To the Church of Ancyra. Consolatory.(2)

My amazement at the most distressing news of the calamity which has befallen you for a long time kept me silent. I felt like a man whose ears are stunned by a loud clap of thunder. Then I somehow recovered a little from my state of speechlessness. Now I have mourned, as none could help mourning, over the event, and, in the midst of my lamentations, have sent you this letter. I write not so much to console you,--for who could find words to cure a calamity so great?--as to signify to you, as well as I can by these means, the agony of my own heart. I need now the lamentations of Jeremiah, or of any other of the Saints who has feelingly lamented a great woe. A man has fallen who was really a pillar and stay of the Church or rather he himself has been taken from us and is gone to the blessed life, and there is no small danger lest many at the removal of this prop from under them fall too, and lest some men's unsoundness be brought to light. A mouth is sealed gushing with righteous eloquence and words of grace to the edification of the brotherhood. Gone are the counsels of a mind which truly moved in God. Ah! how often, for I must accuse myself, was it my lot to feel indignation against him, because, wholly desiring to depart and be with Christ, he did not prefer for our sakes to remain in the flesh!(1) To whom for the future shall I commit the cares of the Churches? Whom shall I take to share my troubles? Whom to participate in my gladness? O loneliness terrible and sad How am I not like to a pelican of the wilderness?(2) Yet of a truth the members of the Church, united by his leadership as by one soul, and fitted together into close union of feeling and fellowship, are both preserved and shall ever be preserved by the bond of peace for spiritual communion. God grants us the boon, that all the works of that blessed soul, which he did nobly in the churches of God, abide firm and immovable. But the struggle is no slight one, lest, once more strifes and divisions arising over the choice of the bishop, all your work be upset by some quarrel.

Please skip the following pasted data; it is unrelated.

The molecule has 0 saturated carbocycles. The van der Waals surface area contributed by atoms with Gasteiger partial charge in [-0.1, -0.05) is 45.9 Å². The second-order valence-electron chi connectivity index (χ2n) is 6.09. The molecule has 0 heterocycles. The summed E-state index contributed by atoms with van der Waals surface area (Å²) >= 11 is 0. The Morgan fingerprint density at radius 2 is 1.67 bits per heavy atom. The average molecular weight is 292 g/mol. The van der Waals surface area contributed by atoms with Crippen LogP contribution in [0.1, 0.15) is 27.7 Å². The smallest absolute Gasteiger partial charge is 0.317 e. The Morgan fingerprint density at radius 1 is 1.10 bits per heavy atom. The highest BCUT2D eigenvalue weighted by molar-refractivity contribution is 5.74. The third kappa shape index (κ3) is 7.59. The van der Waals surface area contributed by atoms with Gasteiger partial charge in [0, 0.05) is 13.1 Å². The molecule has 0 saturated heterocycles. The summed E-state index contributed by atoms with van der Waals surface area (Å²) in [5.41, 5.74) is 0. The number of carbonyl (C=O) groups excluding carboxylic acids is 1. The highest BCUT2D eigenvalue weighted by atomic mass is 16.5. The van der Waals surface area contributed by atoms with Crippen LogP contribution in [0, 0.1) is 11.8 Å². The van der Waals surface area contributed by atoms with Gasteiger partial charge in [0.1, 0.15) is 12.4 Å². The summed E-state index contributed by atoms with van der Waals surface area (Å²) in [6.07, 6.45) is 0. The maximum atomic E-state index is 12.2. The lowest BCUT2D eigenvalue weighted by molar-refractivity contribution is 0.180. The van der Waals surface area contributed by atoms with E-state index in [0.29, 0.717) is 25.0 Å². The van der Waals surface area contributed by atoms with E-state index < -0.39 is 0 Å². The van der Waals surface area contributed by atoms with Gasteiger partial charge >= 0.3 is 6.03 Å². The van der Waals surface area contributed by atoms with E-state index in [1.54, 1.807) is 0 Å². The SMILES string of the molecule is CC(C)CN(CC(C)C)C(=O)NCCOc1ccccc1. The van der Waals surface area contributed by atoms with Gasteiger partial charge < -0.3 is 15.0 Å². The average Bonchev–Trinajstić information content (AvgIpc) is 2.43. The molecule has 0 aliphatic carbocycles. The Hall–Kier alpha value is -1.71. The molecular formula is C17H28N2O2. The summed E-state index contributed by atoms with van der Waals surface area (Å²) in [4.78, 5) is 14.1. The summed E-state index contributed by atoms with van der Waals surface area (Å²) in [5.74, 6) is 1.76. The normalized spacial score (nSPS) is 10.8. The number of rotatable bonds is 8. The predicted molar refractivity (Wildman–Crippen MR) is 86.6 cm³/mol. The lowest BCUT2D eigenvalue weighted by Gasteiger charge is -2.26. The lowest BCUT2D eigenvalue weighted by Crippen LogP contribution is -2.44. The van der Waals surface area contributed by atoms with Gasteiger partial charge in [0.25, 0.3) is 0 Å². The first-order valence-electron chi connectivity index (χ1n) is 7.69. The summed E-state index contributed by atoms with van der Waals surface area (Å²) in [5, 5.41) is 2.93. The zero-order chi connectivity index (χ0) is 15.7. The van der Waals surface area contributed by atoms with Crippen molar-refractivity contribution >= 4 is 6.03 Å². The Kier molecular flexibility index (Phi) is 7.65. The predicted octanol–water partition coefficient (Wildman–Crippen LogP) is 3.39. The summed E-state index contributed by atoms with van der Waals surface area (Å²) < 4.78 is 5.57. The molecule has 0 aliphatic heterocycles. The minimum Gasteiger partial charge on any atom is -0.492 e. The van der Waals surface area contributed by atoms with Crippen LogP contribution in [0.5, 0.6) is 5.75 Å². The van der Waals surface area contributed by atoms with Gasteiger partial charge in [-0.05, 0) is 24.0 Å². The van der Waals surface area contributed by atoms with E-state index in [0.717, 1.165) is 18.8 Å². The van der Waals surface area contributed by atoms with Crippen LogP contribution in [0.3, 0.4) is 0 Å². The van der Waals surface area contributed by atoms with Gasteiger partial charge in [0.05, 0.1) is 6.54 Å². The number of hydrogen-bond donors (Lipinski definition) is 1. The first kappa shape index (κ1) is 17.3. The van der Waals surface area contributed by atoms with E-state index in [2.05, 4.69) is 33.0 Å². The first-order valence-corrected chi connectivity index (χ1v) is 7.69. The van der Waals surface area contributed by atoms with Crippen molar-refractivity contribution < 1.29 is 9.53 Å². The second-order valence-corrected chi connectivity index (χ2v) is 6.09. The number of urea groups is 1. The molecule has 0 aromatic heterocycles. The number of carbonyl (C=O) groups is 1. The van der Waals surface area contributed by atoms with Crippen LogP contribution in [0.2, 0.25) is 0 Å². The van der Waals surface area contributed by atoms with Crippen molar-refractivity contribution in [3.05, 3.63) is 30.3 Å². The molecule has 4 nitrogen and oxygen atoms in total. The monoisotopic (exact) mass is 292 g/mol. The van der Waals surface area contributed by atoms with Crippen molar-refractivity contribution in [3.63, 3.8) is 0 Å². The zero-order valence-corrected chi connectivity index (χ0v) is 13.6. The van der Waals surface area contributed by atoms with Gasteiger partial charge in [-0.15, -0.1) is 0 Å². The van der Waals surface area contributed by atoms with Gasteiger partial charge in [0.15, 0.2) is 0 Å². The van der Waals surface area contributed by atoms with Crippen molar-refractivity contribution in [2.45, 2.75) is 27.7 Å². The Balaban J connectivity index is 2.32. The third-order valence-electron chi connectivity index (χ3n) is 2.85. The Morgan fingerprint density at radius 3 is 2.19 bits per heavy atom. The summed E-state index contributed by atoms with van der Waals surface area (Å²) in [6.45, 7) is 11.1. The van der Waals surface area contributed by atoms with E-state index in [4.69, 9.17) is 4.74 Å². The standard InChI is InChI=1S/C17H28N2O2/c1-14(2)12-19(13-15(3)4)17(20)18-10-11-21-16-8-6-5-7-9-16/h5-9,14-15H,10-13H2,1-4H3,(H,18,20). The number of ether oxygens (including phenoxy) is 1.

To Eusebius of Samosata.

IF I were to write at length all the causes which, up to the present time, have kept me at home, eager as I have been to set out to see your reverence, I should tell an interminable story. I say nothing of illnesses coming one upon another, hard winter weather, and press of work, for all this has been already made known to you. Now, for my sins, I have lost my Mother,(4) the only comfort I had in life. Do not smile, if, old as I am, I lament my orphanhood. Forgive me if I cannot endure separation from a soul, to compare with whom I see nothing in the future that lies before me. So once more my complaints have come back to me; once more I am confined to my bed, tossing about in my weakness, and every hour all but looking for the end of life; and the Churches are in somewhat the same condition as my body, no good hope shining on them, and their state always changing for the worse. In the meantime Neocaesarea and Ancyra have decided to have successors of the dead, and so far they are at peace. Those who are plotting against me have not yet been permitted to do anything worthy of their bitterness and wrath. This we make no secret of attributing to your prayers on behalf of the Churches. Weary not then in praying for the Churches and in entreating God. Pray give all salutations to those who are privileged to minister to your Holiness.


To Eusebius, bishop of Samosata.

THE death is still with us, and I am therefore compelled to remain where I am, partly by the duty of distribution, and partly out of sympathy for the distressed. Even now, therefore, I have not been able to accompany our reverend brother Hypatius,(2) whom I am able to style brother, not in mere conventional language, but on account of relationship, for we are of one blood. You know how ill he is. It distresses me to think that all hope of comfort is cut off for him, as those who have the gifts of healing have not been allowed to apply their usual remedies in his case. Wherefore again he implores the aid of your prayers. Receive my entreaty that you will give him the usual protection alike for your own sake, for you are always kind to the sick, and for mine who am petitioning on his behalf. If possible, summon to your side the very holy brethren that he may be treated under your own eyes. If this be impossible, be so good as to send him on with a letter, and recommend him to friends further on.


To Sophronius the Master.(4)